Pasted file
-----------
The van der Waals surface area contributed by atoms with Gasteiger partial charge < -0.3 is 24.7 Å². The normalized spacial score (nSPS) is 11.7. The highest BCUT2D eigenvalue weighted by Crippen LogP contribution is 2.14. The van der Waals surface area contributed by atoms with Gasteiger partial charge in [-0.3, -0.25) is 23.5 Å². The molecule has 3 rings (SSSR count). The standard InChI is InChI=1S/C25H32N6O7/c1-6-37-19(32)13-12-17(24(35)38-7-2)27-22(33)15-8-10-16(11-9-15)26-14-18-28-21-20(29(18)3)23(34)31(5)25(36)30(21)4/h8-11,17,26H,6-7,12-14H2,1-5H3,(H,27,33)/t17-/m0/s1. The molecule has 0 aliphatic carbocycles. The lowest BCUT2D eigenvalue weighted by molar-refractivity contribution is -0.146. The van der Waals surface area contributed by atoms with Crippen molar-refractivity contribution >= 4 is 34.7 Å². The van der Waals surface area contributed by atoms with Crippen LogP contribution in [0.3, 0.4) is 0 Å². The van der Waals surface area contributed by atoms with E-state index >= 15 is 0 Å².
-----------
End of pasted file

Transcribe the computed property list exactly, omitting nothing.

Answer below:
The van der Waals surface area contributed by atoms with Gasteiger partial charge < -0.3 is 24.7 Å². The normalized spacial score (nSPS) is 11.7. The highest BCUT2D eigenvalue weighted by Crippen LogP contribution is 2.14. The van der Waals surface area contributed by atoms with Gasteiger partial charge in [-0.3, -0.25) is 23.5 Å². The molecule has 3 rings (SSSR count). The standard InChI is InChI=1S/C25H32N6O7/c1-6-37-19(32)13-12-17(24(35)38-7-2)27-22(33)15-8-10-16(11-9-15)26-14-18-28-21-20(29(18)3)23(34)31(5)25(36)30(21)4/h8-11,17,26H,6-7,12-14H2,1-5H3,(H,27,33)/t17-/m0/s1. The molecule has 0 aliphatic carbocycles. The lowest BCUT2D eigenvalue weighted by molar-refractivity contribution is -0.146. The van der Waals surface area contributed by atoms with Crippen molar-refractivity contribution >= 4 is 34.7 Å². The van der Waals surface area contributed by atoms with Crippen LogP contribution in [0.3, 0.4) is 0 Å². The van der Waals surface area contributed by atoms with E-state index >= 15 is 0 Å².